Property Search


Sale type
country
state or province
city / town / area
property type
price from
price up to
bedrooms
search by reference

Buyers Guide

How to purchase a Property in Spain

KeysAll foreign investors in Spanish property should know that, in order to make a safe investment, a preliminary search in the relevant Land Registry and verification of local planning permissions, is of paramount importance.

These prior searches are aimed at ensuring that the prospective seller has good title to transfer the property and that the property itself is not subject to any charges, encumbrances or tenants.

Unfortunately, it is too often the case that documents agreeing to purchase or pay a deposit are entered into before such issues have been checked by a legal advisor, thus triggering undesired consequences.

Once prior searches prove satisfactory, any purchase and sale agreement must be formalised by means of a notarial deed signed before a Spanish Public Notary. This is the only way which allows a purchase to be registered in the Land Registry.

Accordingly, it is very much in the best interests of the foreign purchaser to instruct Spanish lawyers to act on their behalf in order to ensure that all searches are properly done, that all relevant documents are correctly drafted, that the notarial deed of purchase is finally duly registered with the relevant Land Registry and that the change of name for the purposes of local taxation (Impuesto sobre Bienes Inmuebles) is completed.

Plans

Whenever a foreign individual purchases a property in Spain, considering whether a separate Spanish will should be made covering such property is also advisable in order that the property can pass to his/her heirs without difficulty.

Foreign individuals owning Spanish property are subject to Spanish Income and Wealth Tax in relation to such property, needing to file the appropriate tax returns on a yearly basis.

When the purchaser is a foreign company, GEBI (a specific tax charged to such foreign companies) will generally be applied instead of Spanish Income or Wealth Tax. GEBI is levied at 3% on the value assigned to the property by the local authorities. In certain circumstances, exemptions from this tax may be obtained.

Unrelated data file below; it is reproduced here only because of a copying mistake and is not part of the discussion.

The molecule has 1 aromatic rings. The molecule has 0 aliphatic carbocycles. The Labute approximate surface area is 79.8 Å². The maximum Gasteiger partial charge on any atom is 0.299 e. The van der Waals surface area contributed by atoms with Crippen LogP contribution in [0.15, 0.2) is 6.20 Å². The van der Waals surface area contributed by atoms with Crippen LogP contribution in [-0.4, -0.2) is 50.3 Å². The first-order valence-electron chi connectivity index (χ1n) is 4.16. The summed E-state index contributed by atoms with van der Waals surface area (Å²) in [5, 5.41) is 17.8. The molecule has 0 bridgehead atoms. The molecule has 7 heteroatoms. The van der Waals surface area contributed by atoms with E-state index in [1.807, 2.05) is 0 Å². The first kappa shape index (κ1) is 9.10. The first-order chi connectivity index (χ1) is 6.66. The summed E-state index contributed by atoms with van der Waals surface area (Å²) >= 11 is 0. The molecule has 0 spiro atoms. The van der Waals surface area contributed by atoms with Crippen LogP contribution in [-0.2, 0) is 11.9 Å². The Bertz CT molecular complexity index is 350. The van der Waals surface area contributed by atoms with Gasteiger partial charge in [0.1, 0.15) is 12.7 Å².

Wise purchasers: 10 basic steps before buying property in Spain

Buying a property abroad is not like buying a pair of trousers. Ten basic steps purchasers should take before signing or paying anything are:

  1. Obtain an updated search (Nota Simple) from the relevant Land Registry in order to verify that the owner is duly registered as such and that the property is not subject to any debts, encumbrances or tenants. This essential search will also show whether the official description of features, sizes and boundaries matches reality.
  2. Find out how long the present owner has had the property and what price he/she paid for it. If, for example, the property was acquired last month for euros 120,000 and is now on offer for euros 300,000 (or vice versa), find out why and get immediate advice from your lawyer.
  3. Obtain information about the prices of similar properties in the same area.
  4. If the owner is a company, obtain a search from the Commercial Registry to find if the company is solvent and identify the person who can sign on behalf of the company Your lawyer can handle this for you).
  5. If it is a recently built home or major improvements are intended, check with the local Town Hall that the necessary permits have -or will – be granted.
  6. Find out whether the owner has any pending debts concerning local taxes (IBI). To start with, ask to see a copy of the last payment receipt. If it is a condominium, find out whether there are any community charges unpaid.
  7. Do not accept that any deposit must be a specific percentage of the price. Everything is negotiable.
  8. Only pay a deposit to the registered owner who is selling the property, or a person who has a power of attorney to receive such a sum (no to any intermediary) and make sure that a signed and properly drawn document is obtained as evidence of such payment.
  9. Play it safe by using your lawyer to review that document and any others to be signed in connection with the purchase.
  10. Finally, it is essential that the purchase be noted in a title deed (Escritura) signed before a public notary that can be registered in the Land Registry. Once the deed is signed, the registration process should be completed as soon as possible.

Comments are closed.